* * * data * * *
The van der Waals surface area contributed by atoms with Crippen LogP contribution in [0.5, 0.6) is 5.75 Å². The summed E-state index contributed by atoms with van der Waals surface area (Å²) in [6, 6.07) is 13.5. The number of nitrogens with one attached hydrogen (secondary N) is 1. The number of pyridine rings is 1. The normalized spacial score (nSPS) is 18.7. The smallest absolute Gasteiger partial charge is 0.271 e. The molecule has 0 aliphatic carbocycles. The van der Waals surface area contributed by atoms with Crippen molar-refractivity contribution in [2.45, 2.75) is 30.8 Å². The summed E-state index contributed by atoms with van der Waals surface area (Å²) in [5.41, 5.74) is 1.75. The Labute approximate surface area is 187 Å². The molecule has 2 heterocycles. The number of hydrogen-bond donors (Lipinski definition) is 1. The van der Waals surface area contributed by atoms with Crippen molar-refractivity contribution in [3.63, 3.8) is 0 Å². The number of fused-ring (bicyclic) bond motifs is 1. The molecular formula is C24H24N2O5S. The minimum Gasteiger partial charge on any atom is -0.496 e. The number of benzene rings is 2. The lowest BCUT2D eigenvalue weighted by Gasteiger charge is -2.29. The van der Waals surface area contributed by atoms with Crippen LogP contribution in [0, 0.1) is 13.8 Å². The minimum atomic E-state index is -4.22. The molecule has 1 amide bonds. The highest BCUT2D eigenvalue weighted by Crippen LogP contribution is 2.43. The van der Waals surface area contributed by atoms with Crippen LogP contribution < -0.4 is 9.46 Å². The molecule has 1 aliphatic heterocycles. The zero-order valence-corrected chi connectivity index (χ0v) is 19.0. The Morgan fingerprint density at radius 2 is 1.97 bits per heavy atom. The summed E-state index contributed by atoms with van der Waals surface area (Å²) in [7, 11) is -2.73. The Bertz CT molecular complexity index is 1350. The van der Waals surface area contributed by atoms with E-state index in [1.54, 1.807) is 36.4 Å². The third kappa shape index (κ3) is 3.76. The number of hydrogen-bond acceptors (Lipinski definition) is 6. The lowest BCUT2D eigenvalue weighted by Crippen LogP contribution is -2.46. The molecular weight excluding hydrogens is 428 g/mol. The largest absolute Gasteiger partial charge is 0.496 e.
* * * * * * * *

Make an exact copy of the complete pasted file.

The van der Waals surface area contributed by atoms with Crippen LogP contribution in [0.5, 0.6) is 5.75 Å². The summed E-state index contributed by atoms with van der Waals surface area (Å²) in [6, 6.07) is 13.5. The number of nitrogens with one attached hydrogen (secondary N) is 1. The number of pyridine rings is 1. The normalized spacial score (nSPS) is 18.7. The smallest absolute Gasteiger partial charge is 0.271 e. The molecule has 0 aliphatic carbocycles. The van der Waals surface area contributed by atoms with Crippen molar-refractivity contribution in [2.45, 2.75) is 30.8 Å². The summed E-state index contributed by atoms with van der Waals surface area (Å²) in [5.41, 5.74) is 1.75. The Labute approximate surface area is 187 Å². The molecule has 2 heterocycles. The number of hydrogen-bond donors (Lipinski definition) is 1. The van der Waals surface area contributed by atoms with Crippen molar-refractivity contribution in [3.63, 3.8) is 0 Å². The number of fused-ring (bicyclic) bond motifs is 1. The molecular formula is C24H24N2O5S. The minimum Gasteiger partial charge on any atom is -0.496 e. The number of benzene rings is 2. The lowest BCUT2D eigenvalue weighted by Gasteiger charge is -2.29. The van der Waals surface area contributed by atoms with Crippen LogP contribution in [0, 0.1) is 13.8 Å². The minimum atomic E-state index is -4.22. The molecule has 1 amide bonds. The highest BCUT2D eigenvalue weighted by Crippen LogP contribution is 2.43. The van der Waals surface area contributed by atoms with Crippen LogP contribution < -0.4 is 9.46 Å². The molecule has 1 aliphatic heterocycles. The zero-order valence-corrected chi connectivity index (χ0v) is 19.0. The Morgan fingerprint density at radius 2 is 1.97 bits per heavy atom. The summed E-state index contributed by atoms with van der Waals surface area (Å²) in [7, 11) is -2.73. The Bertz CT molecular complexity index is 1350. The van der Waals surface area contributed by atoms with E-state index in [1.54, 1.807) is 36.4 Å². The third kappa shape index (κ3) is 3.76. The number of hydrogen-bond acceptors (Lipinski definition) is 6. The lowest BCUT2D eigenvalue weighted by Crippen LogP contribution is -2.46. The molecular weight excluding hydrogens is 428 g/mol. The largest absolute Gasteiger partial charge is 0.496 e.